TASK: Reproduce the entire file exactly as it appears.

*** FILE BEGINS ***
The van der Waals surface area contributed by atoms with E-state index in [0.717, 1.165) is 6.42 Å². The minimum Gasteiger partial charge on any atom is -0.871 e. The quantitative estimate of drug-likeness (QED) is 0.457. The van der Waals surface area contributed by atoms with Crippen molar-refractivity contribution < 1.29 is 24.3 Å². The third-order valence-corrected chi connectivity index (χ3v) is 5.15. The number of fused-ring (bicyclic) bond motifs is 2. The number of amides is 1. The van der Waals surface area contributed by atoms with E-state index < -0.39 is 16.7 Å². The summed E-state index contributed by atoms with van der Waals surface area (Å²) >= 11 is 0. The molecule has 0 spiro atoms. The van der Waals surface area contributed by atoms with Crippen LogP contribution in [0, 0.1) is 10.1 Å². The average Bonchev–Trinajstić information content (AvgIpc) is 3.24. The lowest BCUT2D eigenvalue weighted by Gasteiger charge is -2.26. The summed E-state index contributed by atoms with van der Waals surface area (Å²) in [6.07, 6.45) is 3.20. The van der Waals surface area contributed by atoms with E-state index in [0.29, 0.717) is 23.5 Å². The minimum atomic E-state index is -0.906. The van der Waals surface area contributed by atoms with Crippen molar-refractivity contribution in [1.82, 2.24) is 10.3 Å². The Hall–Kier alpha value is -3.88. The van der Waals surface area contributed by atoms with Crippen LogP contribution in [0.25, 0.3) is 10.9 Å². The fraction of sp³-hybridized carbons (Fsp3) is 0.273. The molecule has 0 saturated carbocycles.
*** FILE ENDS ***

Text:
The van der Waals surface area contributed by atoms with E-state index in [0.717, 1.165) is 6.42 Å². The minimum Gasteiger partial charge on any atom is -0.871 e. The quantitative estimate of drug-likeness (QED) is 0.457. The van der Waals surface area contributed by atoms with Crippen molar-refractivity contribution < 1.29 is 24.3 Å². The third-order valence-corrected chi connectivity index (χ3v) is 5.15. The number of fused-ring (bicyclic) bond motifs is 2. The number of amides is 1. The van der Waals surface area contributed by atoms with E-state index < -0.39 is 16.7 Å². The summed E-state index contributed by atoms with van der Waals surface area (Å²) >= 11 is 0. The molecule has 0 spiro atoms. The van der Waals surface area contributed by atoms with Crippen LogP contribution in [0, 0.1) is 10.1 Å². The average Bonchev–Trinajstić information content (AvgIpc) is 3.24. The lowest BCUT2D eigenvalue weighted by Gasteiger charge is -2.26. The summed E-state index contributed by atoms with van der Waals surface area (Å²) in [6.07, 6.45) is 3.20. The van der Waals surface area contributed by atoms with E-state index in [0.29, 0.717) is 23.5 Å². The minimum atomic E-state index is -0.906. The van der Waals surface area contributed by atoms with Crippen molar-refractivity contribution in [1.82, 2.24) is 10.3 Å². The Hall–Kier alpha value is -3.88. The van der Waals surface area contributed by atoms with Crippen LogP contribution in [0.25, 0.3) is 10.9 Å². The fraction of sp³-hybridized carbons (Fsp3) is 0.273. The molecule has 0 saturated carbocycles.